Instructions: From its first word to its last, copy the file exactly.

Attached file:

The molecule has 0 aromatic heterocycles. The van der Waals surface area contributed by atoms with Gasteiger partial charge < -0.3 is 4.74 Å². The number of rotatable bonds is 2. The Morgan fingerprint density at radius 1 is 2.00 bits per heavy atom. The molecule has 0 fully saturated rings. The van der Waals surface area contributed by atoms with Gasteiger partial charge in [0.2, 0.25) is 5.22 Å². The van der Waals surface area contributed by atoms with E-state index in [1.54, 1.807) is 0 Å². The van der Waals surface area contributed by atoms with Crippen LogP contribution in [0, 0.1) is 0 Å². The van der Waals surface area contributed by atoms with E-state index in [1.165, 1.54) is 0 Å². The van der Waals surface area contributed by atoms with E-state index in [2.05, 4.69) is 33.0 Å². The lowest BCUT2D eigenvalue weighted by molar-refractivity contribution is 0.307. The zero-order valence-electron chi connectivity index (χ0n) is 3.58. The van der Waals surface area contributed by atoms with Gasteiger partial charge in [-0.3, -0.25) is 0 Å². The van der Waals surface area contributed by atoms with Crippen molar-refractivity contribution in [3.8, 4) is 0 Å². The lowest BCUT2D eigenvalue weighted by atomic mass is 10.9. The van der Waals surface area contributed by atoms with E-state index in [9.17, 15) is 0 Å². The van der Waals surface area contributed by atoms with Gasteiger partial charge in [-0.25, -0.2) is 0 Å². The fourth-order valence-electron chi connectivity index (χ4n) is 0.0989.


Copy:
The molecule has 0 aromatic heterocycles. The van der Waals surface area contributed by atoms with Gasteiger partial charge < -0.3 is 4.74 Å². The number of rotatable bonds is 2. The Morgan fingerprint density at radius 1 is 2.00 bits per heavy atom. The molecule has 0 fully saturated rings. The van der Waals surface area contributed by atoms with Gasteiger partial charge in [0.2, 0.25) is 5.22 Å². The van der Waals surface area contributed by atoms with E-state index in [1.54, 1.807) is 0 Å². The van der Waals surface area contributed by atoms with Crippen LogP contribution in [0, 0.1) is 0 Å². The van der Waals surface area contributed by atoms with E-state index in [1.165, 1.54) is 0 Å². The van der Waals surface area contributed by atoms with E-state index in [2.05, 4.69) is 33.0 Å². The lowest BCUT2D eigenvalue weighted by molar-refractivity contribution is 0.307. The zero-order valence-electron chi connectivity index (χ0n) is 3.58. The van der Waals surface area contributed by atoms with Gasteiger partial charge in [-0.3, -0.25) is 0 Å². The van der Waals surface area contributed by atoms with Crippen molar-refractivity contribution in [3.8, 4) is 0 Å². The lowest BCUT2D eigenvalue weighted by atomic mass is 10.9. The van der Waals surface area contributed by atoms with E-state index in [9.17, 15) is 0 Å². The van der Waals surface area contributed by atoms with Gasteiger partial charge in [-0.25, -0.2) is 0 Å². The fourth-order valence-electron chi connectivity index (χ4n) is 0.0989.